New Texas AG’s Office Appointee Rejects Church-State Separation

“I’ll hold up my hundred-dollar bill and say, ‘for the first student who can cite me the provision in the Constitution that guarantees the separation of church and state verbatim, I’ll give this hundred dollar bill. … It’s not there. … The protections of the First Amendment protect us from government, not to cause government to persecute us because of our religious beliefs.”

That’s Jeff Mateer, the newly appointed First Assistant Attorney General of Texas. Attorney General Ken Paxton announced Mateer’s appointment to the post on Wednesday. Mateer replaces Chip Roy, who has joined a super PAC supporting Texas Sen. Ted Cruz’s presidential campaign.

It’s not surprising that Paxton, who won election with the support of religious-right groups and activists, would appoint a foot soldier in the culture wars who rejects the key constitutional principle of separation of church and state (and employs the persecution rhetoric common on the religious right now). Mateer had been serving as general counsel for First Liberty Institute, a Plano-based litigation group that advances the religious right’s agenda in the courts.

The lawyers at First Liberty Institute (formerly Free Market Foundation and then Liberty Institute), are the equivalent of political ambulance chasers. If you’re a social conservative who feels persecuted because, for example, a local ordinance bars you from firing or denying services to people who offend you because they’re gay or transgender, First Liberty Institute wants your case. And it doesn’t matter where you are or, apparently, what your problem is.

Here’s how, for example, the Dallas Morning News describes the group’s efforts to help Alaska Gov. Sarah Palin after her nomination as vice president on the Republican ticket with John McCain in 2008:

“Liberty represented a handful of Alaska state legislators who sought to block the release of a report that said the governor abused her power by pushing for the firing of a state trooper once married to her sister. Liberty’s September 2008 lawsuit was rejected, a decision that was upheld by the Alaska Supreme Court.”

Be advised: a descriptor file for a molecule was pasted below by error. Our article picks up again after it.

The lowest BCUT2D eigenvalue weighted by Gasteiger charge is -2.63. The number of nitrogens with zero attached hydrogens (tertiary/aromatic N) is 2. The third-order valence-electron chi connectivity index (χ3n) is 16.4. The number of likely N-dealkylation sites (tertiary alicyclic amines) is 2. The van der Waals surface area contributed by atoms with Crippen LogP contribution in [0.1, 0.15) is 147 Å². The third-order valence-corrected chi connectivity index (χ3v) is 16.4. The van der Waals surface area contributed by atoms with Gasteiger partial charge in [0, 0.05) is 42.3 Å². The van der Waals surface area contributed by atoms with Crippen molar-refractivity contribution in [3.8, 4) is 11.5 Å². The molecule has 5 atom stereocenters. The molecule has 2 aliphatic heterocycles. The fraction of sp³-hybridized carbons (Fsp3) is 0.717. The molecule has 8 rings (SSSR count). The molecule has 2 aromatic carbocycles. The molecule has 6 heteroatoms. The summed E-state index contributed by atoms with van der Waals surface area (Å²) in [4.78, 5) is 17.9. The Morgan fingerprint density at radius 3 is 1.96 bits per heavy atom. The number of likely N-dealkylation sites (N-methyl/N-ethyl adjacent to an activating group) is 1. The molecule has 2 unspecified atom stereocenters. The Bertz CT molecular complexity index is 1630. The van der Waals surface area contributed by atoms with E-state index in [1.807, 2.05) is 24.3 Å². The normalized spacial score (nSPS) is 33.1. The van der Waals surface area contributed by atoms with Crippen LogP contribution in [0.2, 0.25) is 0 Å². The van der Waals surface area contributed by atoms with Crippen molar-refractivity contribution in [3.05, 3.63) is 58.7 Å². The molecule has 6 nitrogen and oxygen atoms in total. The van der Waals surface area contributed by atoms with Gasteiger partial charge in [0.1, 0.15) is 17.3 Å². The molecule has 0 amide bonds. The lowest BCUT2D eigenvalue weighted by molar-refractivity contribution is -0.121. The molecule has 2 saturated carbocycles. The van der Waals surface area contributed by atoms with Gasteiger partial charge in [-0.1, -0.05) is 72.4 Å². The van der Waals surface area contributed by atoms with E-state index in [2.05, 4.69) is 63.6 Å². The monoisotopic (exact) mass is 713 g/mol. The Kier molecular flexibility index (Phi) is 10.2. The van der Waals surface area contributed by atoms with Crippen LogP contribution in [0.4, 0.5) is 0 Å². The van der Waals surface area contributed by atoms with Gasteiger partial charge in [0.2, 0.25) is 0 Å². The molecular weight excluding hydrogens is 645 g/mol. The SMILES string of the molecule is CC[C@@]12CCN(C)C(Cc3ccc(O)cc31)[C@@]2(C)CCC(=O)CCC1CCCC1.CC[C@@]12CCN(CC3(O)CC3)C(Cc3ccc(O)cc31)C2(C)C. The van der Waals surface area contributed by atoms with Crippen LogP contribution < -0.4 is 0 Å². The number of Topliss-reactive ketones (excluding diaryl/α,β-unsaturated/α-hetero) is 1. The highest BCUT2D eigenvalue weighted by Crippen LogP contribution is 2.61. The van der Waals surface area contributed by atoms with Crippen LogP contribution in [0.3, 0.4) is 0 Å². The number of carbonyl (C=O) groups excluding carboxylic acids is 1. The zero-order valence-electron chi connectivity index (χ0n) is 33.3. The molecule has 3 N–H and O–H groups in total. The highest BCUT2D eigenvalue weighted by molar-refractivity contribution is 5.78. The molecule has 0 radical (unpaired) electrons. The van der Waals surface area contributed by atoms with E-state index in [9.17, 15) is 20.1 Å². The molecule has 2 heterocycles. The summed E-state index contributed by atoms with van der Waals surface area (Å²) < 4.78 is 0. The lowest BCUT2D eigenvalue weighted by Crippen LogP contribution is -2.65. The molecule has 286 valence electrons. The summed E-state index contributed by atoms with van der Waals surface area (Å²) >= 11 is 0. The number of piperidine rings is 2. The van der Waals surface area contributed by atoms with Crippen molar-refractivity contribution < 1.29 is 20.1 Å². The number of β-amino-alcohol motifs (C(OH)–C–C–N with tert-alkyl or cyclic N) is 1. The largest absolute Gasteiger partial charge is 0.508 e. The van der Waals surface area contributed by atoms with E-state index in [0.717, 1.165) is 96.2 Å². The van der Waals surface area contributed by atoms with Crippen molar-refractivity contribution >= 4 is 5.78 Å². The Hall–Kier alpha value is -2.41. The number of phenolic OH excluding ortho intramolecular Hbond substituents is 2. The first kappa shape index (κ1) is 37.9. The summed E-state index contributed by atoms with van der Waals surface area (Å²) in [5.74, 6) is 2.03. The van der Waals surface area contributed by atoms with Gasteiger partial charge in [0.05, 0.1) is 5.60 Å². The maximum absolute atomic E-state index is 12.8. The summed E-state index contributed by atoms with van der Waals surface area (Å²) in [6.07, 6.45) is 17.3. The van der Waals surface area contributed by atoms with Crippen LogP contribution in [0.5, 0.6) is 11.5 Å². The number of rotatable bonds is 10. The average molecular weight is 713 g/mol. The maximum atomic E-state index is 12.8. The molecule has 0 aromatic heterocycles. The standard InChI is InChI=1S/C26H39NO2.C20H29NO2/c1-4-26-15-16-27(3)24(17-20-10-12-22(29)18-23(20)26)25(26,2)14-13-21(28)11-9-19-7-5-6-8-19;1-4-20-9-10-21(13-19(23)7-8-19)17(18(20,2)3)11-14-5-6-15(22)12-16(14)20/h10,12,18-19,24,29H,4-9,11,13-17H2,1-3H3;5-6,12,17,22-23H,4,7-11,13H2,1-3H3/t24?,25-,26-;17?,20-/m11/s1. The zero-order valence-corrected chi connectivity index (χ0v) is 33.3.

The Morning News also pointed out how Liberty Institute represented a conservative activist who posed as a prostitute in hidden-camera videos used to embarrass the progressive grassroots organization Acorn.

Closer to home, Liberty Institute had a long history supporting social conservatives in the textbook wars at the State Board of Education before spinning off its sister group Texas Values to do that work. In 2009, for example, Liberty Institute’s leader, attorney Kelly Shackelford, boasted that “God unleashed his people” after the group urged the state board to adopt curriculum standards that included creationist attacks on the teaching of evolution:

“It was clear that out of nowhere everything changed on a dime. And when we thought it was over — I mean, it was shocking. But it was God. And we just kind of stood their with our mouth open and said, ‘Praise the Lord.’”

The group also defended the Ector County Independent School District (Odessa) when officials in that West Texas district knowingly adopted a sectarian Bible course curriculum for their public schools. Although Liberty Institute claimed victory in the lawsuit that followed the actions of those officials, the school district actually backed down and agreed to stop using the curriculum and develop an alternative set of instructional materials.

Perhaps Paxton thinks hiring Mateer will help ensure that religious-righters continue to support him as the indicted attorney general faces mounting legal problems. Regardless, expect Mateer to bring his culture-war agenda to his new taxpayer-funded job.

UPADTE, 3.11.2016: We just sent out a press release on Mateer’s appointment.